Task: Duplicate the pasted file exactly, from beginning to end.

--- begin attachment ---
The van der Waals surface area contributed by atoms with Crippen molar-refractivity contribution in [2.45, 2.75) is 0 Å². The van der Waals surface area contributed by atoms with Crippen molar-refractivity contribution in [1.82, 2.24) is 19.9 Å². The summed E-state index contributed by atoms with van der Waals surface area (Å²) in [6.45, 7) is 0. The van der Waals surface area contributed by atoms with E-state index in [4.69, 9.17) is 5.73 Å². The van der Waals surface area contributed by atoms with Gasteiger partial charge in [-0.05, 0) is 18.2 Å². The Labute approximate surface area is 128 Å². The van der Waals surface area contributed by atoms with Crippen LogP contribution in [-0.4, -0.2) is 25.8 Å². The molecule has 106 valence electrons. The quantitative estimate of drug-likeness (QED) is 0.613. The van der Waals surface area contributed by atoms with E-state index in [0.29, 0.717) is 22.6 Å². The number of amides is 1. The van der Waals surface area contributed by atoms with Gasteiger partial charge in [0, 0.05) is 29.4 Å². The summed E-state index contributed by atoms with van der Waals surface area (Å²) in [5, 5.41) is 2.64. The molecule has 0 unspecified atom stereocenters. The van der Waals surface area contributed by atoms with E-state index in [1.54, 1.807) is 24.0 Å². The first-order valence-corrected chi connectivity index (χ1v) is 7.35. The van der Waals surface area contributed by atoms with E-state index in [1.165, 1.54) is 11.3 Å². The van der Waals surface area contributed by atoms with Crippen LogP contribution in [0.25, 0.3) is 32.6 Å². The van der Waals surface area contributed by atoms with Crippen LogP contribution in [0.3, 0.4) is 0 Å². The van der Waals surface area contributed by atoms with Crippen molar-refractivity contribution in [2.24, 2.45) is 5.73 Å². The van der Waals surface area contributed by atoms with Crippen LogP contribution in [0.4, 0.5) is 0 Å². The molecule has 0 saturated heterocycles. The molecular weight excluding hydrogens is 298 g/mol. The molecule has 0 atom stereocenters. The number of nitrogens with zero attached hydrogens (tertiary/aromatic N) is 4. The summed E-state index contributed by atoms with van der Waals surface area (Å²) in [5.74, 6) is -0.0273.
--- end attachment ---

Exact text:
The van der Waals surface area contributed by atoms with Crippen molar-refractivity contribution in [2.45, 2.75) is 0 Å². The van der Waals surface area contributed by atoms with Crippen molar-refractivity contribution in [1.82, 2.24) is 19.9 Å². The summed E-state index contributed by atoms with van der Waals surface area (Å²) in [6.45, 7) is 0. The van der Waals surface area contributed by atoms with E-state index in [4.69, 9.17) is 5.73 Å². The van der Waals surface area contributed by atoms with Gasteiger partial charge in [-0.05, 0) is 18.2 Å². The Labute approximate surface area is 128 Å². The van der Waals surface area contributed by atoms with Crippen LogP contribution in [-0.4, -0.2) is 25.8 Å². The molecule has 106 valence electrons. The quantitative estimate of drug-likeness (QED) is 0.613. The van der Waals surface area contributed by atoms with E-state index in [0.29, 0.717) is 22.6 Å². The number of amides is 1. The van der Waals surface area contributed by atoms with Gasteiger partial charge in [0, 0.05) is 29.4 Å². The summed E-state index contributed by atoms with van der Waals surface area (Å²) in [5, 5.41) is 2.64. The molecule has 0 unspecified atom stereocenters. The van der Waals surface area contributed by atoms with E-state index in [1.54, 1.807) is 24.0 Å². The first-order valence-corrected chi connectivity index (χ1v) is 7.35. The van der Waals surface area contributed by atoms with E-state index in [1.165, 1.54) is 11.3 Å². The van der Waals surface area contributed by atoms with Crippen LogP contribution in [0.25, 0.3) is 32.6 Å². The van der Waals surface area contributed by atoms with Crippen LogP contribution in [0.3, 0.4) is 0 Å². The van der Waals surface area contributed by atoms with Crippen molar-refractivity contribution in [2.24, 2.45) is 5.73 Å². The van der Waals surface area contributed by atoms with Crippen LogP contribution in [0.4, 0.5) is 0 Å². The molecule has 0 saturated heterocycles. The molecular weight excluding hydrogens is 298 g/mol. The molecule has 0 atom stereocenters. The number of nitrogens with zero attached hydrogens (tertiary/aromatic N) is 4. The summed E-state index contributed by atoms with van der Waals surface area (Å²) in [5.74, 6) is -0.0273.